At the same time, in order for us to make any significant progress forward, I realize we will each need to give our best effort to truly understand the perspective of the other, and to start with the premise that, in some aspect or another, we may need to adjust our thinking, and be prepared to receive the suggestions and opinions of the other with an open mind.

Lord, we come to you, recognizing that you are the only one who has a perfectly correct perspective of the matters before us. We sincerely ask that you give us the grace to listen to each other with charity in our hearts, and the discernment to hear what your “Spirit is saying to the churches.”


Letter #1, Two Requirements for a Universal Fulfillment of the Great Commission, by Malcolm Yarnell

Letter #2, A Steward must be Found Faithful, by David Rogers

Letter #3, Centripetal and Centrifugal, by Malcolm Yarnell

Letter #4, To Whom is the Great Commission Given?, by David Rogers

Letter #5, The Great Commission is Given to the Gathered Church, by Malcolm Yarnell

Letter #6, The End-Vision of the Great Commission, by David Rogers

Letter #7, Both the End and the Means are Established by the Lord, by Malcolm Yarnell

Letter #8, A Matter of Emphasis?, by David Rogers

Letter #9, Complete Obedience versus Hesitant Discipleship, by Malcolm Yarnell

Letter #10, The Universal Scope of the Great Commission, by David Rogers

Letter #11, Freedom, Power and Authority in the Great Commission, by Malcolm Yarnell

Letter #12, Enduring Submission to the Great Commission, by Malcolm Yarnell

Letter #13, Obeying the Commands of Jesus, by David Rogers

Letter #14, John Gill on Romans 14 and 15:1-7, by David Rogers

Letter #15, The Illustration of the Hypothetical "Common Loaf Denomination", by David Rogers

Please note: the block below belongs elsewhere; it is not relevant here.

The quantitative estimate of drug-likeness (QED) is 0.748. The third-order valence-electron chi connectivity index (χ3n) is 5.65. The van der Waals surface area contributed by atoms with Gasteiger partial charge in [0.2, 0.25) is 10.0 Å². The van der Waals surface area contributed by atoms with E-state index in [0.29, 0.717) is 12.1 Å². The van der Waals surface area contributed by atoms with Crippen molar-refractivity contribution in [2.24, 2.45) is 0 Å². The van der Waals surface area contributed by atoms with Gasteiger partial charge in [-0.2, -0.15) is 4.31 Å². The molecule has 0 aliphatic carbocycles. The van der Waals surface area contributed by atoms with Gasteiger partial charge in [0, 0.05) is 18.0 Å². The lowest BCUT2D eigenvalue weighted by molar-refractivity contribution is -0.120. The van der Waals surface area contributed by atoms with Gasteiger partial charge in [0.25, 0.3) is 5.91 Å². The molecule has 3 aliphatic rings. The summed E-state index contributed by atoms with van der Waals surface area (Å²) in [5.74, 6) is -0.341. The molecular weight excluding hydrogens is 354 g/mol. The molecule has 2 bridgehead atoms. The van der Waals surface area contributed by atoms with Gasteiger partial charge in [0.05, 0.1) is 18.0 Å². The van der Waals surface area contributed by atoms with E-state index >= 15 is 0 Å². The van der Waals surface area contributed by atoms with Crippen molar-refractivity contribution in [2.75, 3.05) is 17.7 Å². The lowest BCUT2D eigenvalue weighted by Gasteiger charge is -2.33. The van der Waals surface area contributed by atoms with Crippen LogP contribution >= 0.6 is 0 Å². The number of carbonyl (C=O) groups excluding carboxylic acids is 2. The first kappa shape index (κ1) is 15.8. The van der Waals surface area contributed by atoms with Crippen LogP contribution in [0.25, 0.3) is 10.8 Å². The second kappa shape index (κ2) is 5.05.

Letter #16, A Condensed Response to Your Last Three Letters, by Malcolm Yarnell

Letter #17, Further Discussion on Cooperation and Obedience, by David Rogers

Letter #18 (Part I), Faith and Faithfulness: Truth, Love, and the Limits of Fellowship, by Malcolm Yarnell

Letter #18 (Part II), Faith and Faithfulness: Truth, Love, and the Limits of Fellowship, by Malcolm Yarnell

Letter #18 (Part III), Faith and Faithfulness: Truth, Love, and the Limits of Fellowship, by Malcolm Yarnell

Letter #19, A Deep Division?, by David Rogers


Strider said...

I say Amen to your prayer at the end.

Todd Nelson said...


I've hesitated to intrude on your conversation with Malcolm, and yet I'm wondering why there are so few comments. Maybe we're all just waiting for the conversation to develop further.

Even so, I would like to affirm your stated values of faithful stewardship and effective teamwork and your desire to work toward mutual understanding.

I would also like to be as positive as you are about the eventual outcome of your conversation, but I think that, given the present climate and blog comments heretofore, it may end up a "draw." As so often happens, people with competing visions and different core values end up agreeing to disagree and working separately.

The division can play out amicably or acrimoniously. Time will tell.

I realize that I'm prejudging, and I admit, I'm less invested than I used to be in the SBC. But I am also free of the politics and constrictions of serving according to a majority view of trustees on secondary and tertiary doctrines. For this fact, I am grateful. Still, because of my long and cherished heritage as a Southern Baptist and the potential impact on the effectiveness of SB missions efforts, I am praying for God's intervention and greater cooperation with all Great Commission Christians.

I wish you and Malcolm a fruitful and edifying conversation. God bless you both with wisdom from above that is pure and peace-loving. “Those who are peacemakers will plant seeds of peace and reap a harvest of goodness.” --James 3:18

And I join in with Strider's "amen" to your prayer as well.

Bart Barber said...

I believe this will turn out to be a worthwhile and important exchange.